FOR IMMEDIATE RELEASE AT 8:30 A.M. EST, THURSDAY, MARCH 10, 2011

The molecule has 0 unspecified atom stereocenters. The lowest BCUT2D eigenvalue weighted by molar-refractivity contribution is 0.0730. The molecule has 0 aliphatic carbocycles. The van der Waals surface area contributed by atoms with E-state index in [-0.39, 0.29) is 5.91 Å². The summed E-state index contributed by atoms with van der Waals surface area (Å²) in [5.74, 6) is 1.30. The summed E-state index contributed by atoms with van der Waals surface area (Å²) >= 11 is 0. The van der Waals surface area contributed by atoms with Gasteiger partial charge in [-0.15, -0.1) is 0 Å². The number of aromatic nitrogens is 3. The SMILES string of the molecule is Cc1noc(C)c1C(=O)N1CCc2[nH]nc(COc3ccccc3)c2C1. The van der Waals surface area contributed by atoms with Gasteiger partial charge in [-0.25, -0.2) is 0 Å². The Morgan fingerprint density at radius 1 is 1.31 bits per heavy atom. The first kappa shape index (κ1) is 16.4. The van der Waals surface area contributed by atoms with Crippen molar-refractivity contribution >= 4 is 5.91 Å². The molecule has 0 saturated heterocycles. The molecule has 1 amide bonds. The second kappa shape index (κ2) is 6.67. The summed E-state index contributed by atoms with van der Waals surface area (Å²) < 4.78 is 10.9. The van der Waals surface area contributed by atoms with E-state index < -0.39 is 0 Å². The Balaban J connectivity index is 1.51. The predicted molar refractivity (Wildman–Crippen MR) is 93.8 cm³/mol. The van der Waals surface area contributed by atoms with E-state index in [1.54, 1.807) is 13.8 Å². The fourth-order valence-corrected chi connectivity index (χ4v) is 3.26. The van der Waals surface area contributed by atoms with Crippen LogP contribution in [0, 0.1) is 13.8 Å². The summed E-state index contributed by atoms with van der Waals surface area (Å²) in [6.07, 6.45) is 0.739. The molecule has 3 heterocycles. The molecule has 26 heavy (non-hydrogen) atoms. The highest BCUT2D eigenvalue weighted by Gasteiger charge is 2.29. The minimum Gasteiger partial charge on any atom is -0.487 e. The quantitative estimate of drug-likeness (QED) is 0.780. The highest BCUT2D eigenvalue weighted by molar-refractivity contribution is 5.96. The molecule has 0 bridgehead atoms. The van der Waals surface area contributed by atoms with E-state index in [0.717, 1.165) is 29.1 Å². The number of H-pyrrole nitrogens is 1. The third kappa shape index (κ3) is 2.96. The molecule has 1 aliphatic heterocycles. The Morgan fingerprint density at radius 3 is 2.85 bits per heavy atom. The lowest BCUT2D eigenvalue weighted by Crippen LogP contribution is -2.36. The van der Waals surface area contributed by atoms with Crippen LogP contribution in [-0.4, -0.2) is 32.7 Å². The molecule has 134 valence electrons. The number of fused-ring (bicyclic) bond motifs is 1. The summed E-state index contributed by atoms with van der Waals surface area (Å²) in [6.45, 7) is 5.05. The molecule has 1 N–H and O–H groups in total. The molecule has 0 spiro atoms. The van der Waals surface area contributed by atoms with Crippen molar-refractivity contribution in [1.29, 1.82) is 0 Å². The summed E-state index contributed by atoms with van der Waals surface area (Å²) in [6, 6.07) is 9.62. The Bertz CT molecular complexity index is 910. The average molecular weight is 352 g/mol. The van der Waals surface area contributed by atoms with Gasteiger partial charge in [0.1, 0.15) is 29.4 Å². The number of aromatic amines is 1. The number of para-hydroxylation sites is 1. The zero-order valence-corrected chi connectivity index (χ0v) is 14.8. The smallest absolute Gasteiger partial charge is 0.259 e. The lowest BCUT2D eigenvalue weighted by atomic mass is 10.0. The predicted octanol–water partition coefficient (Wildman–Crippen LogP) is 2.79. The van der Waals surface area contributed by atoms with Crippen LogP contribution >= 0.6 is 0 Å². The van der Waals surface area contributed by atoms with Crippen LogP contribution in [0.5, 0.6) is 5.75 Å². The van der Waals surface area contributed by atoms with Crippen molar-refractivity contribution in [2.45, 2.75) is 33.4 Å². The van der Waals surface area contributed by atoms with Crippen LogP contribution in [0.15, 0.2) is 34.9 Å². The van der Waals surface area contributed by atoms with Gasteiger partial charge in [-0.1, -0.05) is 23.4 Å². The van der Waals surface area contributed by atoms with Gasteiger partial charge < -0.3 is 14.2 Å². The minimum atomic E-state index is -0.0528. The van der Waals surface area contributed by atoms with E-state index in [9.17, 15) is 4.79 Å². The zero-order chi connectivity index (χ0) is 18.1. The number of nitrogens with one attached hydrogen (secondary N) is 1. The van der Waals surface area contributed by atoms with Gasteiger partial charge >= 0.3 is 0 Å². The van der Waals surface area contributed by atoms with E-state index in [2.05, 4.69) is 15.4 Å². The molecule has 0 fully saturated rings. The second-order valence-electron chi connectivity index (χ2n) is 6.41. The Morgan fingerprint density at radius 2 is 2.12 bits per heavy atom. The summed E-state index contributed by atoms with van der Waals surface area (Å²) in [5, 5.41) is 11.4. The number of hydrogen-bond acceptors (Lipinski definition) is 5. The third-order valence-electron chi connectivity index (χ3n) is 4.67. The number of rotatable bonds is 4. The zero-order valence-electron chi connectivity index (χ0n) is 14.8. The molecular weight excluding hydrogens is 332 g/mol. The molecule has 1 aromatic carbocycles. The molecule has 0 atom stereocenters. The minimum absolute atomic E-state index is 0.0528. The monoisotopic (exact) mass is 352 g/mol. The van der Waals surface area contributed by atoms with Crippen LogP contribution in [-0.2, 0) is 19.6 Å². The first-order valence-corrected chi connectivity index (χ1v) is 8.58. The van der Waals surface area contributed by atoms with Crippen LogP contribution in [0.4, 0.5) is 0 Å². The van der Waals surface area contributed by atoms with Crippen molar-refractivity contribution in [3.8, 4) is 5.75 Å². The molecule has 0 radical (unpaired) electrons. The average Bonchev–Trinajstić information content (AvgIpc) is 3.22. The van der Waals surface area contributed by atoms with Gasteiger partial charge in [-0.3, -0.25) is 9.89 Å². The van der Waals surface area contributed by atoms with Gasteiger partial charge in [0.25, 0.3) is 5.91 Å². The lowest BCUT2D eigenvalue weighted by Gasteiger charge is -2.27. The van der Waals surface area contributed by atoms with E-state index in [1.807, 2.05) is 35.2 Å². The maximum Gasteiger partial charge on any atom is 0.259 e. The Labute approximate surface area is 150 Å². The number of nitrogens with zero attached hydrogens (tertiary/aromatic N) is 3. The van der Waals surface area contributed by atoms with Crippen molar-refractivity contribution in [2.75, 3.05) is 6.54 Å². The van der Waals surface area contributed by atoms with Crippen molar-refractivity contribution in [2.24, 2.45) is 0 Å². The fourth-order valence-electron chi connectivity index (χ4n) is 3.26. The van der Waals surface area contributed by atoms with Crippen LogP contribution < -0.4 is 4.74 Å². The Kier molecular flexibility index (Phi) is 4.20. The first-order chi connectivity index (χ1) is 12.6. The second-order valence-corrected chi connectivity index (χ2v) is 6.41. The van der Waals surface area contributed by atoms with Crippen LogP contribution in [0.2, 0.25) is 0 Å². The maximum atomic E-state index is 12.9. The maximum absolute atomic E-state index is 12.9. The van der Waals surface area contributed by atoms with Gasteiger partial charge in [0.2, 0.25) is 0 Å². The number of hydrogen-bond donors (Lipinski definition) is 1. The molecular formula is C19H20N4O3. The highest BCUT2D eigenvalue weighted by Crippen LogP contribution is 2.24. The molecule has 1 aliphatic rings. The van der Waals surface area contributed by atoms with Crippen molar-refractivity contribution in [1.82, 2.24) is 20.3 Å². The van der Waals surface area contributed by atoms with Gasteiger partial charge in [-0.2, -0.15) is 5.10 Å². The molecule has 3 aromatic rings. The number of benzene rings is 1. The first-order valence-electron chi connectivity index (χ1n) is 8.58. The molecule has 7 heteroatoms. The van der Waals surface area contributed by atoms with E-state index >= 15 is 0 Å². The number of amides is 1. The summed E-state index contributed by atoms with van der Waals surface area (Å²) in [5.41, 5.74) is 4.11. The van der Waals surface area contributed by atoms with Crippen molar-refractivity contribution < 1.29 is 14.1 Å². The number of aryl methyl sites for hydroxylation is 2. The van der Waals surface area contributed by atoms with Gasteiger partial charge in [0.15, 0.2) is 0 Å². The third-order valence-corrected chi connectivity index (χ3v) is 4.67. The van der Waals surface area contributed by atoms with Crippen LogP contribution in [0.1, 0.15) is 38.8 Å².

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U.S. Census Bureau U.S. Bureau of Economic Analysis NEWS U.S. Department of Commerce * Washington, DC 20230 U.S. INTERNATIONAL TRADE IN GOODS AND SERVICES January 2011 Goods and Services The U.S. Census Bureau and the U.S. Bureau of Economic Analysis, through the Department of Commerce, announced today that total January exports of $167.7 billion and imports of $214.1 billion resulted in a goods and services deficit of $46.3 billion, up from $40.3 billion in December, revised. January exports were $4.4 billion more than December exports of $163.3 billion. January imports were $10.5 billion more than December imports of $203.6 billion. In January, the goods deficit increased $6.1 billion from December to $59.8 billion, and the services surplus was virtually unchanged at $13.4 billion. Exports of goods increased $4.0 billion to $120.5 billion, and imports of goods increased $10.1 billion to $180.3 billion. Exports of services increased $0.5 billion to $47.2 billion, and imports of services increased $0.4 billion to $33.8 billion. The goods and services deficit increased $11.7 billion from January 2010 to January 2011. Exports were up $23.0 billion, or 15.9 percent, and imports were up $34.7 billion, or 19.3 percent. Goods (Census basis) The December to January increase in exports of goods reflected increases in industrial supplies and materials ($3.7 billion); automotive vehicles, parts, and engines ($1.3 billion); and foods, feeds, and beverages ($0.1 billion). Decreases occurred in consumer goods ($0.6 billion); capital goods ($0.4 billion); and other goods ($0.3 billion). The December to January increase in imports of goods reflected increases in industrial supplies and materials ($4.4 billion); automotive vehicles, parts, and engines ($2.7 billion); capital goods ($2.1 billion); consumer goods ($0.9 billion); and foods, feeds, and beverages ($0.5 billion). A decrease occurred in other goods ($0.6 billion). The January 2010 to January 2011 increase in exports of goods reflected increases in industrial supplies and materials ($10.7 billion); capital goods ($4.4 billion); automotive vehicles, parts, and engines ($2.0 billion); foods, feeds, and beverages ($1.6 billion); other goods ($0.6 billion); and consumer goods ($0.4 billion). The January 2010 to January 2011 increase in imports of goods reflected increases in industrial supplies and materials ($12.9 billion); capital goods ($8.1 billion); consumer goods ($5.0 billion); automotive vehicles, parts, and engines ($5.0 billion); and foods, feeds, and beverages ($1.3 billion). A decrease occurred in other goods ($0.2 billion). Services Services exports increased $0.5 billion from December to January. The increase was mostly accounted for by increases in other private services (which includes items such as business, professional, and technical services, insurance services, and financial services), travel, and passenger fares. Changes in the other categories of services exports were small. Services imports increased $0.4 billion from December to January. The increase was mostly accounted for by increases in other transportation (which includes freight and port services), passenger fares, and other private services. Changes in the other categories of services imports were small. The January 2010 to January 2011 increase in exports of services was $3.1 billion. The largest increases were in other private services ($1.8 billion), travel ($0.7 billion), and passenger fares ($0.5 billion). Within other private services, the largest increases were in business, professional, and technical services and financial services. The January 2010 to January 2011 increase in imports of services was $2.1 billion. The largest increases were in other private services ($1.0 billion) and other transportation ($0.7 billion). Within other private services, the largest increases were in business, professional, and technical services and insurance services. Goods and Services Moving Average For the three months ending in January, exports of goods and services averaged $163.8 billion, while imports of goods and services averaged $205.4 billion, resulting in an average trade deficit of $41.6 billion. For the three months ending in December, the average trade deficit was $38.9 billion, reflecting average exports of $160.7 billion and average imports of $199.6 billion. Selected Not Seasonally Adjusted Goods Details The January figures show surpluses, in billions of dollars, with Hong Kong $2.2 ($2.2 for December), Australia $1.2 ($1.2), Singapore $0.8 ($1.3), and Egypt $0.5 ($0.7). Deficits were recorded, in billions of dollars, with China $23.3 ($20.7), OPEC $9.9 ($8.3), European Union $5.6 ($6.6), Japan $5.0 ($5.9), Mexico $4.9 ($4.7), Canada $3.7 ($3.9), Germany $3.1 ($3.3), Nigeria $2.9 ($2.5), Venezuela $2.8 ($2.0), Ireland $1.9 ($2.6), Korea $1.0 ($0.7), and Taiwan $0.9 ($0.6). Advanced technology products exports were $21.1 billion in January and imports were $28.3 billion, resulting in a deficit of $7.1 billion. January exports were $4.9 billion less than the $26.1 billion in December, while January imports were $3.3 billion less than the $31.6 billion in December. Revisions For December, goods exports and imports on a Census basis, not seasonally adjusted, were virtually unrevised. Goods carry-over in January was $0.2 billion (0.2 percent) for exports and $1.0 billion (0.6 percent) for imports. For December, revised export carry-over was virtually zero. For December, revised import carry-over was $0.2 billion (0.1 percent), revised down from $0.6 billion (0.3 percent). Goods and services exports and imports for all months in 2010 were revised in order to align the seasonally adjusted months with the annual totals. Services exports and imports for July through December 2010 reflect the incorporation of more comprehensive and revised quarterly and monthly data. For services exports, the largest monthly revisions were in other private services and royalties and license fees. For services imports, the largest monthly revisions were in other private services and travel. Services exports for December were revised up $0.4 billion to $46.8 billion. The revision was more than accounted for by an upward revision in other private services. Downward revisions in royalties and license fees and transfers under U.S. military sales contracts were partly offsetting. Services imports for December were virtually unrevised at $33.4 billion, as downward revisions in travel, other transportation, royalties and license fees, and passenger fares were mostly offset by an upward revision in other private services. NOTICE Upcoming Revisions to Goods and Services On June 9, 2011, the U.S. Census Bureau and the U.S. Bureau of Economic Analysis (BEA) will release two reports: "U.S. International Trade in Goods and Services: April 2011" and "U.S. International Trade in Goods and Services: Annual Revision for 2010." With these reports, statistics on trade in goods on a Census basis will be revised beginning with 2008, and statistics on trade in goods on a balance of payments (BOP) basis and on trade in services will be revised beginning with 1999. The revised statistics on goods and services will also be included in the annual revision of the U.S. international transactions accounts (ITAs), which BEA will release on June 16, 2011. As in past years, BEA's annual revision of the ITAs will reflect newly available source data as well as changes in definitions and methodologies. Upcoming changes in definitions and methodologies are discussed below. Goods BEA will revise the adjustments it applies to goods exports and imports on a Census basis to convert them to a BOP basis. These BOP adjustments are combined and presented as "Net Adjustments" in this report. Goods exports and imports on a Census basis will not be affected by these revisions. Beginning with statistics for 1999, BEA will seasonally adjust BOP adjustments that exhibit statistically significant seasonal patterns. In addition, BEA will extend BOP adjustments for low-value transactions back to 1999. For more information on goods on a Census basis and on BOP adjustments, see the Information section on page A-1 of this release. Services BEA will revise the services statistics to continue a multi-year effort to align the ITAs with the most recent international guidelines for international economic accounts as released in 2009 in the sixth edition of the International Monetary Fund's Balance of Payments and International Investment Position Manual. Additional information on BEA's 2011 annual revision of the ITAs and plans for implementing the new international standards will appear in the May 2011 issue of the Survey of Current Business, which BEA will release in mid-May. Beginning with statistics for 1999, for both exports and imports, BEA will reclassify cruise fares from passenger fares to travel, postal services from U.S. government miscellaneous services to other transportation, and film and television tape rentals from other private services to royalties and license fees. These reclassifications will have no effect on total services exports and imports or on the services balance because they will result in offsetting revisions within services. However, updated source data and improvements to estimation methodologies will result in revisions that are not offsetting. Beginning with statistics for 1999, BEA will remove transactions from other private services that represent expenditures on goods and services in the United States by foreign nationals working for international organizations based in the United States, such as the United Nations and the International Monetary Fund. Because these foreign nationals are considered U.S. residents according to balance of payments accounting guidelines, their expenditures in the United States are not treated as international transactions. Changes to Country Names and Groupings Country Names Effective with this release, the U.S. Census Bureau has altered the country names used in certain exhibits of the FT900. These changes will bring the names used in the FT900 and related data products closer in line with names used by the U.S. Department of State and the International Organization for Standardization. The changes are as follows: Previous Name New Name Falkland Islands Falkland Islands (Islas Malvinas) Federal Republic of Germany Germany Bosnia-Hercegovina Bosnia and Herzegovina Macedonia (Skopje) Macedonia Republic of Yemen Yemen Burma (Myanmar) Burma Macao Macau North Korea Korea, North Cocos (Keeling) Island Cocos (Keeling) Islands Western Samoa Samoa Pitcairn Island Pitcairn Islands Federated States of Micronesia Micronesia Burkina Burkina Faso Country Groupings Estonia will be included in the Euro area in Exhibit 14 of the FT900 and Exhibit 6 of the FT900 supplement, effective with this release. The statistics for prior time periods will not be affected by this change. If you have further questions contact the U.S. Census Bureau, Foreign Trade Division at: (800) 549-0595, extension 4, or e-mail email@example.com (firstname.lastname@example.org).